The European Yearbook of Constitutional Law (EYCL) is an annual publication initiated by the Department of Public Law and Governance at Tilburg University and devoted to the study of constitutional law. It aims to provide a forum for in-depth analysis and discussion of new developments in the field, both in Europe and beyond.
This inaugurate volume examines the safeguards and limits of judicial power in a variety of constitutional systems, both at the national and supranational level. The book approaches the judiciary as part of the constitutional system operating within a legal order that connects the citizens and institutions of the state to each other. Looking at the judiciary from this broader perspective, the traditional doctrine of the separation of powers would appear no longer to adequately represent the diversity and complexity of constitutional systems and their democratic legitimacy. Judicial independence does not mean isolation, but should better be understood as institutionalizing relationships that legitimize the power of the courts. The notions of 'safeguards' and 'limits' indicate the reciprocally enabling and protecting nature of these relationships. In recognition of this, the contributions to this volume analyse these safeguards and limits as relations existing within a complex constitutional architecture.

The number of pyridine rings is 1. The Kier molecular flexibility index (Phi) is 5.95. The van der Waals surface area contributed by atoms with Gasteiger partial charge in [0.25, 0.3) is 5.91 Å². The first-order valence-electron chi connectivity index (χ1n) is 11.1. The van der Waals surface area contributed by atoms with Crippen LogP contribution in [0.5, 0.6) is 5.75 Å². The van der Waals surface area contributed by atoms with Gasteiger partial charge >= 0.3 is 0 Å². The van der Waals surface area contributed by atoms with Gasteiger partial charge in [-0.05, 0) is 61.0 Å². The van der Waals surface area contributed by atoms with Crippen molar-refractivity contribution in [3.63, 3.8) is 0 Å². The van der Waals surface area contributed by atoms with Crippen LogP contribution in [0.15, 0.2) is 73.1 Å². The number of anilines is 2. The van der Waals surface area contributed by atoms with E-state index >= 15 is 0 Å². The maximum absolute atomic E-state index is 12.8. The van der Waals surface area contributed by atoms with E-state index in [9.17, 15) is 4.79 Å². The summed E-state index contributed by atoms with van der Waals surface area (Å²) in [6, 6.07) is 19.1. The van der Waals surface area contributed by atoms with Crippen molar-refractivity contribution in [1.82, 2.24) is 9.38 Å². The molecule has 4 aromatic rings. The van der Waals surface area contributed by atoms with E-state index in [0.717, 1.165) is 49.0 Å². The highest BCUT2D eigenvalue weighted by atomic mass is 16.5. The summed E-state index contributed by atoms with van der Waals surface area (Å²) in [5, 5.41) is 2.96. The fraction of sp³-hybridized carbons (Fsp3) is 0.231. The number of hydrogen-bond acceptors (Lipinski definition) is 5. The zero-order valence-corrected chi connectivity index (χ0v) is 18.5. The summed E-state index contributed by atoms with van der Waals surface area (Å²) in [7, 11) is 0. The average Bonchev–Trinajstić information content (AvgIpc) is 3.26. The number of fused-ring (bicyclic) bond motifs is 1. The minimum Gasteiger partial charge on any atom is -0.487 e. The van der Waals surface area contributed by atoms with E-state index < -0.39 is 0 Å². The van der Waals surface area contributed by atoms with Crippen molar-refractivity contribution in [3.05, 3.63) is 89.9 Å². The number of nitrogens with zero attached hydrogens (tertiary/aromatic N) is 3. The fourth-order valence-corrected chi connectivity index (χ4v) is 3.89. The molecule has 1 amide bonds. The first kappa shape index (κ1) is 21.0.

State institutions, today, are involved in a fundamental transformation of their selfunderstanding as a result of changes in political culture. Several contributions to this volume provide examples of political criticism and pressure on the judiciary, against which the usual guarantees are unable to provide adequate protection. A convincing and effective response to threats to the judiciary's independence requires a detailed and precise analysis of the judiciary's constitutional safeguards and limits. This book offers a step in that direction.